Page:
Op-Ed: Don’t Blame That Fire on Shabbos
Crown Heights lawyer and activist Eli Federman took to the pages of today’s New York Post to counter those who blame the observance of Shabbos on the horrific tragedy that claimed the life of seven children in Flatbush Friday night:
Last weekend, seven children from an Orthodox Jewish family died in a fire that ripped through a two-story home in Brooklyn.
Authorities say the cause of the fire was a malfunction in an electric hotplate used to keep food warm over the Sabbath.
The reaction by many in the city was shock, sorrow, sympathy and horror.
But in the rush to find answers, some have wrongly cast blame on the parents for not taking adequate fire safety precautions — and are blaming Jewish religious traditions that require appliances be kept running over the Sabbath.
Community and religious leaders, for example, said the story highlights the need for greater fire safety measures in the Orthodox Jewish community. One article, “Sabbath Observance Leads To Tragedy,” explicitly blamed the religious observance.
Mayor de Blasio spoke of the need for the city to look beyond smoke detectors in preventing fires — hinting that we take a closer look at the use of kitchen appliances by Orthodox Jews on the Sabbath.
Let’s be clear: No one can be too cautious when it comes to fire safety.
But blaming Sabbath observance is misplaced. It was, apparently, a malfunction of an appliance that caused the fire. Not a menorah or Sabbath candle. Yes, the hotplate was left on and unattended.
But the risk from a hotplate seems small, especially when you look at the causes of fires generally.
A standard “appliance cord or plug,” for example, was responsible for 715 fires, 12 deaths and 48 injuries over a period of just a few years, according to National Fire Incident Reporting records.
In the same period, refrigerators caused 1,514 fires, four deaths and 64 injuries.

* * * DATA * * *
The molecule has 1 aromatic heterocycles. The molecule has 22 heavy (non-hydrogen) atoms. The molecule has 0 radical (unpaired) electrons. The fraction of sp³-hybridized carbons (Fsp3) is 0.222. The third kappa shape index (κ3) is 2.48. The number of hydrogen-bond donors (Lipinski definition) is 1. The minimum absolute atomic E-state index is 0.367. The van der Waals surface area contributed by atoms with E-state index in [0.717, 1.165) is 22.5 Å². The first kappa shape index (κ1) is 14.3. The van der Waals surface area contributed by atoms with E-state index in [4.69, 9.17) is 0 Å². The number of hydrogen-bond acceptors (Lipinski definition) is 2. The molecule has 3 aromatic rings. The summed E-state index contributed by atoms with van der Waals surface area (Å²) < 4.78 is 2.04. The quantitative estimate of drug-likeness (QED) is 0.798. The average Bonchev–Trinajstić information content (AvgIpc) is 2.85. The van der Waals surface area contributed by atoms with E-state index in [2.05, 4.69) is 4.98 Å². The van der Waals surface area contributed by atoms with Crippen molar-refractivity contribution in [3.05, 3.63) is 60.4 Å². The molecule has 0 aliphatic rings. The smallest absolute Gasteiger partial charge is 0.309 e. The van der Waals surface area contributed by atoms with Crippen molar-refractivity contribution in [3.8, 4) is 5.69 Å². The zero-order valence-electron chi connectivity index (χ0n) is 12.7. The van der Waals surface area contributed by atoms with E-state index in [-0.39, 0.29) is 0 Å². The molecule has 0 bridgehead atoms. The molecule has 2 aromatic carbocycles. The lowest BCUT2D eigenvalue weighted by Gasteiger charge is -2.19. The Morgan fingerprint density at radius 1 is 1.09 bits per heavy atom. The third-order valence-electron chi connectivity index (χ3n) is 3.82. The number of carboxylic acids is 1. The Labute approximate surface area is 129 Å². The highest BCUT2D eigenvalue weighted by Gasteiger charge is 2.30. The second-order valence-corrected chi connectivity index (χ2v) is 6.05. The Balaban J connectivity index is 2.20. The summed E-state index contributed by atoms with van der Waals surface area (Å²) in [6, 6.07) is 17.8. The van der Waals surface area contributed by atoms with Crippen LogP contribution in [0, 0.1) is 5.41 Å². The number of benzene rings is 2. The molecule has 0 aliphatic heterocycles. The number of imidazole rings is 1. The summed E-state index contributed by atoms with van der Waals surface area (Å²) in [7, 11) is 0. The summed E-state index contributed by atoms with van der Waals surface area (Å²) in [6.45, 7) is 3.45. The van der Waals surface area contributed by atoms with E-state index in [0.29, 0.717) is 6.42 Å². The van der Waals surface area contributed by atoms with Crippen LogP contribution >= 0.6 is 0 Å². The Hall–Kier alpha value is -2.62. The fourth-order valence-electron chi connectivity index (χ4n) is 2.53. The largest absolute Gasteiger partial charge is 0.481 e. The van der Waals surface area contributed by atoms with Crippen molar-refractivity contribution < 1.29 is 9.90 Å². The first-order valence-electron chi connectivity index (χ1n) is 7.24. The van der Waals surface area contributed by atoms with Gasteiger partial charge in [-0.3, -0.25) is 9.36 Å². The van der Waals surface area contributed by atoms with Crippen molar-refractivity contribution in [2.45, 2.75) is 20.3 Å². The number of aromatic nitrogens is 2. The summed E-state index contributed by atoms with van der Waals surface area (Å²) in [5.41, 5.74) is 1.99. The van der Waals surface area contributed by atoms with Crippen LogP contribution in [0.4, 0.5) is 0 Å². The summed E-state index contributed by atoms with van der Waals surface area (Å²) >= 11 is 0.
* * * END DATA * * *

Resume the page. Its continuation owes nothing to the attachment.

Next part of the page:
The National Fire Protection Association reports that cooking equipment is responsible for a staggering 43 percent of fires, but only a mere 4 percent of those involve “portable cooking or warming units,” such as hotplates.
Ranges, ovens and microwaves make up the vast majority of kitchen appliances that start fires, not hotplates.
Then there was the apparent lack of working smoke alarms in the home.
Certainly, these alarms are a must, but their absence in many homes is a global fire-safety issue, not one unique to the Jewish community or Sabbath observance.
And while the Fire Department handed out fire safety literature and smoke-alarm batteries (at the eulogy, no less!), the fact remains that no one knows whether functioning smoke alarms in this case would have made a difference, considering the speed with which the house was engulfed in flames.
Using this fresh tragedy to lay blame on the Orthodox Jewish community lifestyle is cold, callous and misguided.
It broadcasts a message to the grieving survivors not merely that they are responsible and should have done more to prevent this, but that their religious custom is a danger.
In reality, this could have happened to anyone.
Again, hotplate fires are not that common — and nonworking smoke alarms are.
There is nothing wrong with finding teachable moments to better safeguard ourselves, but to do it in this way and in these circumstances, when the fire resulted from a defective appliance, is inappropriate.
This was a terrible and unlikely accident that could have befallen any family, Jewish or not.
Although more precautions can always be taken, no one is to blame (besides maybe the manufacturer of an appliance that malfunctioned).
Hindsight is 20/20. It is easy to make an armchair judgment and say this fire only happened because the parents were reckless.
Instead — and particularly at this moment — shouldn’t the conversation focus more on the lives and memory of the victims of this unspeakable catastrophe?
Yes, let’s acknowledge the need for greater fire safety measures in our communities. But let’s do it without pointing fingers at the Jewish Orthodox community.